According to Triple J’s Hack this year’s Intergenerational Report highlights the stark differences between generations in the challenge of smartly investing money and achieving the Australian Dream of property ownership. Young Australians are facing new demands arising from ascending house prices overtaking salaries, tax incentives favouring investment and land prices making inner city investment unrealistic. However, young people willing and courageous enough to change their outlook on home ownership can take advantage of these factors getting into the property market while still young and securing a stable and growing investment!
“Over the past three decades wages have increased ten fold while house prices have increased thirty fold” (Hack- Triple J). With the housing shortage in Perth set to continue and rise over the next twenty years house prices have a secure and upsurging future. With this in mind many aspiring homeowners and young investors are feeling the struggle of saving an initial house deposit and are leaning towards joint investment arrangements with friends or family members.
Co-ownership as tenants in common involves two or more people pooling their savings and borrowing capacity to share the ownership of a property in equal or unequal proportions. This is a fantastic way for young people to take the first and most difficult step into the Australian housing market and does not prohibit first homebuyers from receiving government stamp duty discounts or the other considerable tax incentives offered for investment properties.
As discussed on Hack the Australian Tax System provides strong incentives to buy property favouring and encouraging investors over home occupiers with enticements such as negative gearing and depreciation. Negative gearing is a form of leveraged investment that permits costs such as council rates, insurance, property agent fees and loan interest to be deducted before taxable income is assessed. In regards to interest alone a house purchased in December 2014 for the median Perth house price of $550,000 on a 90% loan will accumulate $460,000 of tax deductable interest! This weekly interest repayment of $1,200 can be claimed in advance to cover any shortfalls between rental income and property holding costs. In addition property investors benefit from depreciation with any decline in building construction value, fixtures or fittings being tax deductible.
Baby Boomers have used these incentives to invest and build their property portfolios after establishing and gaining equity in the family home. As depicted in this year’s Intergenerational Report this investment strategy is out of reach for many young Australians who cannot afford the high mortgage repayments to buy their first home. However, there are still many options available to young people who are willing to sacrifice the small comfort of residing in their own property. Increasingly aspiring investors are choosing to take the challenging first step into the housing market with an investment property gaining the same substantial advantage in incentives and tax breaks that their parents have had the opportunity to enjoy. Applying this strategy many young Australians have managed to break into the housing market early, gain equity while lowering their weekly repayments and appreciate the increased flexibility of renting.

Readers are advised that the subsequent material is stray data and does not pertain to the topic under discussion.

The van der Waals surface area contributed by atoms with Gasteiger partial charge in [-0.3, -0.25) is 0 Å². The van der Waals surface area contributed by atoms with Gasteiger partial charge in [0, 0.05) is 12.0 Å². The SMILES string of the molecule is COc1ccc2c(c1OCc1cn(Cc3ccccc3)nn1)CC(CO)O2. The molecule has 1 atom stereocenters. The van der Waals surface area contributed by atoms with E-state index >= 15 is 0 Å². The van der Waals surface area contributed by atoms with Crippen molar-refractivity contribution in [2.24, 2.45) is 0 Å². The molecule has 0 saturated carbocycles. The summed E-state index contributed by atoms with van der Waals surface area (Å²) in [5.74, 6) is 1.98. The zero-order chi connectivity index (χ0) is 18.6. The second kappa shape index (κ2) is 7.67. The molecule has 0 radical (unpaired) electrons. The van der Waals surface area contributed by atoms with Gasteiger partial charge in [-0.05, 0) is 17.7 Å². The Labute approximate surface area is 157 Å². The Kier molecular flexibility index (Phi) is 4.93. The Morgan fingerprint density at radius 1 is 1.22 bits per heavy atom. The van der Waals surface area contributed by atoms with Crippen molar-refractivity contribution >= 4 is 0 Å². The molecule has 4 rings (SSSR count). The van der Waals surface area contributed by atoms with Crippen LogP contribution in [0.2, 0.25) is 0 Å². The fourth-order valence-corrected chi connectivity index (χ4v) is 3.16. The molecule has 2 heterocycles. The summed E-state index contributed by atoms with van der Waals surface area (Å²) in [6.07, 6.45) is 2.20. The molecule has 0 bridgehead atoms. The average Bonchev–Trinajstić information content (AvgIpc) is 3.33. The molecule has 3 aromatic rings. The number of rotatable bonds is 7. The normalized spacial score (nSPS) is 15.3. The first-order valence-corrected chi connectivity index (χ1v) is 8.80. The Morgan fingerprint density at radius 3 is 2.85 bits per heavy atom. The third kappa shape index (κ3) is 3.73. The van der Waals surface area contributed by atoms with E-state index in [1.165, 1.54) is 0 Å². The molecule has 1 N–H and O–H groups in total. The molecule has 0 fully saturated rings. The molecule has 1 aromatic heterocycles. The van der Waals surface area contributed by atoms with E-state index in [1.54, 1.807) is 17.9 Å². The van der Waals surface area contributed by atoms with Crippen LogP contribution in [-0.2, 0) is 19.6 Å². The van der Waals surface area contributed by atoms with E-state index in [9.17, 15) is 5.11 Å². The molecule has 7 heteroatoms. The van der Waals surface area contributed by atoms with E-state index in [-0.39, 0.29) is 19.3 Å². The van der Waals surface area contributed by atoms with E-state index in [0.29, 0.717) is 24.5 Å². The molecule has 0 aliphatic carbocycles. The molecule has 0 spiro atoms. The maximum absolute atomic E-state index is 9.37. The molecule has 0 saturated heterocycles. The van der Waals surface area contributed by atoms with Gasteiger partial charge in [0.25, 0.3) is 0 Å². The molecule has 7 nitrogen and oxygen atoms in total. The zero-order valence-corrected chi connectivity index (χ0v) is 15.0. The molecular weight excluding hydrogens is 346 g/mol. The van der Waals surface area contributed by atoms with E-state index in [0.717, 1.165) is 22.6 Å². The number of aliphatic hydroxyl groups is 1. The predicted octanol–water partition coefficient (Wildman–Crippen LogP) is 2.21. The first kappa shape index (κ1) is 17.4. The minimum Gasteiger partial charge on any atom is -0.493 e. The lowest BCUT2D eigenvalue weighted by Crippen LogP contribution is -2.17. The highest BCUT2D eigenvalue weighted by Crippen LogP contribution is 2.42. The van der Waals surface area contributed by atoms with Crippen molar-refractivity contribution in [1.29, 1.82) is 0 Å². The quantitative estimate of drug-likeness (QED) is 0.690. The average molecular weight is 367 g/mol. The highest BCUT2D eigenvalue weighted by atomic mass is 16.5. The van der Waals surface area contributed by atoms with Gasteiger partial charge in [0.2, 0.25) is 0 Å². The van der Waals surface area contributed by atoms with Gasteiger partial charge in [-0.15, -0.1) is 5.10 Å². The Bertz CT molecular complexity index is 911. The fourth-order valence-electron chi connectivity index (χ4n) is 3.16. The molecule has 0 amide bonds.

“Compared to past generations young people these days are less willing to live on the fringes, wanting to live in the city closer to work and nightlife” (Hack- Triple J). While statistics suggest this statement is true inner city land prices have made investment unrealistic with mortgage repayments on a three bedroom property in Perth costing $1,100 per week. In comparison this same property would rent for $650 per week explaining why many young people make the consumption choice to live in a centrally located and comparatively extravagant house for lower weekly payments.
The Reserve Bank continues to predict financial gains for renting households over owner occupied properties discouraging many young people from signing away thirty years of earnings to a non-tax deductible mortgage. While home occupiers are faring worse off than renters this statistic does not extend to renting investors and continues to highlight the many advantages of investing in property. By considering joint investment arrangements and taking advantage of tax incentives and the benefits of renting many young Australians are continuing to enjoy the lifestyle and flexibility renting offers while also securing their financial future in property investment.
Hack Triple J – http://www.abc.net.au/triplej/hack/podcast/ Thursday 5th March